Wednesday, 3 May 2017

A funny thing happened on the way to the Agora

I spent a lot of time at university.  

It took me ‘longer than average’ to complete my degree – and my education in life. But, the experience melted the scales of parochialism from my eyes.

My student life and belated maturing were centred on Chisholm College a residential establishment named after Caroline Chisholm.

The original Chisholm, who died some 95 years before the College was opened, provided shelter for wayward miners during Victoria’s gold rush. The College was named and designed by students guided by the astute chemist Professor Jim Morrison. In the early days, it was said, black anarchist flags blew in the wind from the College buildings - called 'towers'.

Not total anarchists, however, rules for residents slowly evolved, the first being to the effect that ‘thou shall not lead a horse up the stairs’ – the result, so legend had it, of one resident finding that a horse doesn’t like to go down the stairs...

A week before the 1975 academic year, I was interviewed by Professor Morrison, Head of College, before being offered a residential place. He asked me to commit to contributing to College life.

Not sure what to offer, I told jokes and joined the College's General Committee.

One gig was a College dinner and Jim invited a distinguished speaker. I heard that his name was ‘Mac-something’. I assumed he must also be a fellow-Scot (Jim had a gentle Glaswegian lilt) and offered a couple of Irish jokes to kick things off. 

Jim then introduced Professor Bob Magee. Sure enough - he was in full possession of a clear Irish brogue. Magee was also a chemist and advocate for the residential colleges. He had an international outlook, acting as honorary consul for Pakistan at one time, and that approach was consistent with the College ethos.

Later, I was part of the Committee which invited University Council members to visit the College to see for themselves what College life was like. Council members were grouped into pairs accompanied by a committee member to visit one of the 12 Chisholm towers. My pair consisted of Mr Justice Smithers, the dignified and engaging Chancellor, and Mrs Cecile Storey an outspoken advocate for many things. Both were good with people. 

The senior residents for Tower 4 were a Korean couple Mr and Mrs Kim. Mr Kim was completing a PhD in economics. They were a little overawed by the apparent dignity of their guests.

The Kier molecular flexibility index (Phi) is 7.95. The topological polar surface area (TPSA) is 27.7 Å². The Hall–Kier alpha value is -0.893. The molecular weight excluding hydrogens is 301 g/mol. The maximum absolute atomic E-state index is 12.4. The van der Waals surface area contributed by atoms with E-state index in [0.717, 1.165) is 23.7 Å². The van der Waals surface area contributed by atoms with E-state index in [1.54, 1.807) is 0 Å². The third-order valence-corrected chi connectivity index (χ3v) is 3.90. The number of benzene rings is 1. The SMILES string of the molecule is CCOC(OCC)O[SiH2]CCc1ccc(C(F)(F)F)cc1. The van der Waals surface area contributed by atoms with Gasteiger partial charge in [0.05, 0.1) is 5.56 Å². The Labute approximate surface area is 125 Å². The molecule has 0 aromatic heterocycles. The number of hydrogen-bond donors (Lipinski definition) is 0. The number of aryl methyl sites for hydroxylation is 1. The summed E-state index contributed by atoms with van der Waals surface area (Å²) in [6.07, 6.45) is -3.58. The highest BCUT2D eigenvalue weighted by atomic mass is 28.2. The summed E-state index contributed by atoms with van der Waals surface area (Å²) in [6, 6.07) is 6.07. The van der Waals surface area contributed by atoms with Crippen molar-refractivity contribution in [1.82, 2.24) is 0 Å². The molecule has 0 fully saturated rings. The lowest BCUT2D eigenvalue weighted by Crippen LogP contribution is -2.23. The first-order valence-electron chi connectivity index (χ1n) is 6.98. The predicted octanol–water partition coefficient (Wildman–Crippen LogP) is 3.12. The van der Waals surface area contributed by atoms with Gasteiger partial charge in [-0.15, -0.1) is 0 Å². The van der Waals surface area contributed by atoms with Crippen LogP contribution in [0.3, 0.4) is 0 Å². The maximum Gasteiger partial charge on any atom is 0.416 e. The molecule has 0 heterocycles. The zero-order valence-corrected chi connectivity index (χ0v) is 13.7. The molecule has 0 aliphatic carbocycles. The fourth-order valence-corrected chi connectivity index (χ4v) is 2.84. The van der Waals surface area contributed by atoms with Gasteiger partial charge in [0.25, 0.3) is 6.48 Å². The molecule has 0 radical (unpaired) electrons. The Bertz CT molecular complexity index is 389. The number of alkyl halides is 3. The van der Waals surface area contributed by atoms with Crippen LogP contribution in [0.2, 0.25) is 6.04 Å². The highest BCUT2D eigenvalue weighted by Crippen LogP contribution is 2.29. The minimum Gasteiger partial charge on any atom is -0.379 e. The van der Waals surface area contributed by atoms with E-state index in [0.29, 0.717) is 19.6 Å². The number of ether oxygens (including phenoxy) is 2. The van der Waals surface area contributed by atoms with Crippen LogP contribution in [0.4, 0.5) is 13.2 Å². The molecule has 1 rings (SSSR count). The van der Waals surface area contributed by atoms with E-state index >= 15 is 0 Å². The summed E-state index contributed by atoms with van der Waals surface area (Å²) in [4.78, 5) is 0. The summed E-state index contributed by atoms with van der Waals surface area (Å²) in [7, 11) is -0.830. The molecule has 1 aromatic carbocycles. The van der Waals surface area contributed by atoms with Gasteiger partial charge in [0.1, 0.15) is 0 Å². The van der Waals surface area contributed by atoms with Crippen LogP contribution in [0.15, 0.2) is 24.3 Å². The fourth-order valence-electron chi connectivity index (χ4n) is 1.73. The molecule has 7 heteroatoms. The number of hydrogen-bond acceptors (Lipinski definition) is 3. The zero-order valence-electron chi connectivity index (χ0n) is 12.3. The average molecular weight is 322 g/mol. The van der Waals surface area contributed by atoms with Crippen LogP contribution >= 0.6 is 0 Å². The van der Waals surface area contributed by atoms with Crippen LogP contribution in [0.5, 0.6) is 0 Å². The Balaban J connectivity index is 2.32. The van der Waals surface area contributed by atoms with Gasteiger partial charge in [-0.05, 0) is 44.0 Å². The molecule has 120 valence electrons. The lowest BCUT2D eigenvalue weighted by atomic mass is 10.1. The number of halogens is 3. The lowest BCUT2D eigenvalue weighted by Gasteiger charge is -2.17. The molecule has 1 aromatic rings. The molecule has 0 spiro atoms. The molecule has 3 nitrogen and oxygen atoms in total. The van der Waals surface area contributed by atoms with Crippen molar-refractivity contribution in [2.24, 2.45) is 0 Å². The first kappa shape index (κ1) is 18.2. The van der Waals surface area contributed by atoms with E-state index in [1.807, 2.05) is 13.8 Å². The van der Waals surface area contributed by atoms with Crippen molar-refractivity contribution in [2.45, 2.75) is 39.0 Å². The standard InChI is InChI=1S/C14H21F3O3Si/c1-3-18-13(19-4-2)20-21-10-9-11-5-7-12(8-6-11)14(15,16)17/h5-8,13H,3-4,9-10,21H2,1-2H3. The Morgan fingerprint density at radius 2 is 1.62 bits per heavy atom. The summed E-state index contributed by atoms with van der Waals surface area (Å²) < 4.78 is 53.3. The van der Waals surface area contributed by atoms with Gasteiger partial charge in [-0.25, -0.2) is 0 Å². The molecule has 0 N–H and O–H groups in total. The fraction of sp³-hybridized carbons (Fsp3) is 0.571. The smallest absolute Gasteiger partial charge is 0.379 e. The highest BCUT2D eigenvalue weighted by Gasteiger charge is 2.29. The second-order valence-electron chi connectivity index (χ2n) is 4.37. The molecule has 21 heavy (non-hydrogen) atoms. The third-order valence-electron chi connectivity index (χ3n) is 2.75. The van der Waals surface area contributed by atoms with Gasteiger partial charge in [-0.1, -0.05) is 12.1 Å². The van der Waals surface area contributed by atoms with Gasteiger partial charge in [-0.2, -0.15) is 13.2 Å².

Mrs Kim asked Mrs Storey about her family. That went well and the Chancellor added some jovial comments. More relaxed, Mrs Kim then asked ‘How long have you been married to each other?’  I don’t know who was faster to deny any such association with the other but Mrs Storey was certainly the loudest and Mr Smithers the most amused. I encouraged the laughter with nervous enthusiasm and Smithers' genuine warmth and mirth won the day.

When Jim Morrison left Australia for a stint in Utah, the College was run by Mike Tolhurst who, as an administrator rather than an academic, was a radical choice. But he was the right person for the time and showed the Committee how to strengthen the College’s infrastructure and future.

Tolhurst was a creative, respected and fearless executive and a wise mentor in the administrative arts. It was at this time that I found myself writing the College newsletter. Someone else got it started naming it ‘Emanon’. The name was picked after struggling with a number of not very inspiring alternatives. This one sounded interesting – it’s ‘no name’ spelt backwards.  It was one of my most enjoyable student activities.

Of course, studying was another… 

I did manage to find time to attend lectures and tutorials though got as much out of going to lectures I was not enrolled in as the ones I was. Most of them stirred my brain but a standout was a series of lectures on Max Weber by Werner Pelz who managed to clarify concepts which had remained foggy to me. While I learned that Pelz’s views were sometimes unique his ability to summarise ideas made them accessible. In those days, it was indeed still “a new university with a meritocratic ethos and [some] brilliant teachers”.

Caroline Chisholm on the old five dollar note.